Over the last few months, the global security landscape has become increasingly daunting. From the emergence of ISIS as a brutal terrorist organization executing American hostages and creating a safe haven in the heart of the Middle East, to Russia's invasion of Ukraine and annexation of Crimea, to persistent tensions between China and its neighbors in the East and South China Seas, to the conflict between Israel and Hamas in Gaza, to growing uncertainty in Afghanistan, it is difficult to recall a time when the United States faced a more complex and volatile set of security challenges.
To make matters worse, America is deeply mired in an unprecedented degree of political polarization and paralysis at home. Even though Americans from across the political spectrum understand that we desperately need a comprehensive budget deal that would include tax reform, entitlement reform and smart reinvestment in the drivers of our economic vitality, our representatives in Washington seem unwilling or unable to make the pragmatic compromises necessary to conclude such a deal and move the country forward. Meanwhile, the American dream seems to be receding into the distance, increasingly out of reach, for many low and middle-income Americans.
In this context, it is tempting to despair.
But our own history suggests that we are far more resilient -- as a people and as a nation -- than we may feel at this moment. On the eve of the 13th anniversary of the 9/11 terrorist attacks, it is worth remembering that we Americans have survived the worst of times -- the Great Depression and deep recessions, a bloody civil war and two World Wars, political unrest and societal upheaval -- only to reemerge stronger and more vital as a nation. We have a remarkable ability to rise, Phoenix-like, from the ashes of a crisis or conflict and begin anew. This resilience is a part of our national character.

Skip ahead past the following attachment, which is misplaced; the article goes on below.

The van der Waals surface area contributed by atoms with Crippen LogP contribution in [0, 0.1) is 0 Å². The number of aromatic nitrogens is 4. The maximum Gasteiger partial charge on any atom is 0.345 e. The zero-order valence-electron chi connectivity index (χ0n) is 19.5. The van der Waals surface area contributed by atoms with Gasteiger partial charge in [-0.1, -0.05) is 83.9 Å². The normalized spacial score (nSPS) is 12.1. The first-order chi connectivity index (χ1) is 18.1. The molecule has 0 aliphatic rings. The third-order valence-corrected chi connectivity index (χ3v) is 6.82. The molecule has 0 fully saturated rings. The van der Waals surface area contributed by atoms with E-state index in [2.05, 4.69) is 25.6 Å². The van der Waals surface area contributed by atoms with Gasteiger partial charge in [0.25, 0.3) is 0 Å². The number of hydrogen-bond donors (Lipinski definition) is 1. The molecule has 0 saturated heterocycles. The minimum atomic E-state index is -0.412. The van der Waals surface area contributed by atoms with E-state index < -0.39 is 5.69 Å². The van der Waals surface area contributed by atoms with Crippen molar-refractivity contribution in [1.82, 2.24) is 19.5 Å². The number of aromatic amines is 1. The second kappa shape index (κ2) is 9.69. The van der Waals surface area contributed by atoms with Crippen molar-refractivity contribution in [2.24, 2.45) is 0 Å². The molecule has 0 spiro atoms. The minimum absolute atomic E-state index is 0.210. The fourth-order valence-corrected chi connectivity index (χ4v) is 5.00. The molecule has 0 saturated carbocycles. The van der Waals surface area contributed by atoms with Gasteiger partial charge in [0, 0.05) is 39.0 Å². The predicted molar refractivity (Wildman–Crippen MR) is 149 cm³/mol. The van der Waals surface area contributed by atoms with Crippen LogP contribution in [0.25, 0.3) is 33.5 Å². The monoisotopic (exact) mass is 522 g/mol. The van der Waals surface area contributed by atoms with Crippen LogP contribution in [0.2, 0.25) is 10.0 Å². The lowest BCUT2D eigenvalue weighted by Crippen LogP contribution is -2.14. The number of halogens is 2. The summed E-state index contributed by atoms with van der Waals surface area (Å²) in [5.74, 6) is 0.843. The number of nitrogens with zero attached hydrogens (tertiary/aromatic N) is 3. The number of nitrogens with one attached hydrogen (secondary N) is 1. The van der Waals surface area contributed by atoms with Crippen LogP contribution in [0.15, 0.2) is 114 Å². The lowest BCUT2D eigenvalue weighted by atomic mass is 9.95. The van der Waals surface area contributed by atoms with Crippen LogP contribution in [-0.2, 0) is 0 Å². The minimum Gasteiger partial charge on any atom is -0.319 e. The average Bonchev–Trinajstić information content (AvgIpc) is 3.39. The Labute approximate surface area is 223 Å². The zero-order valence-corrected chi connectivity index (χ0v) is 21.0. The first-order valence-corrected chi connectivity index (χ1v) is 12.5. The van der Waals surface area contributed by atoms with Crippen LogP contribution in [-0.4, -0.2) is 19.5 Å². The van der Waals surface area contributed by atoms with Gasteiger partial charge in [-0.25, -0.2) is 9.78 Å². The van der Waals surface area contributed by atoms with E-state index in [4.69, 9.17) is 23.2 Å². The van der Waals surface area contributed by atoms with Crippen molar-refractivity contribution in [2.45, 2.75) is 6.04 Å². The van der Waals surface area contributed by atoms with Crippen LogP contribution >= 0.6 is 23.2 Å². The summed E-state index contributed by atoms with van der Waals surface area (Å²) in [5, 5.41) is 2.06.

But our national resilience is not a given or self-sustaining. Without care, cultivation and purposeful investment, it can atrophy. So the question is: How can we enhance our national resilience in these difficult times?
One sure way to bolster our societal resilience is to dramatically increase the number of Americans who have the opportunity to serve their nation. This week, September 12 marks the 20th anniversary of the founding of AmeriCorps. Programs like AmeriCorps, the Peace Corps, Global Health Corps, Teach for America and CityYear are critical to creating a society in which people are engaged and invested in strengthening our communities and the fabric of American society. When young Americans opt to serve their country -- either in the military or as civilians through one of these service programs -- they are almost always transformed by their experience of service, both as individuals and as citizens. Through service, they find deeper connections to each other, their communities and their country. And many find a sense of hope and empowerment that we need to rediscover as a nation.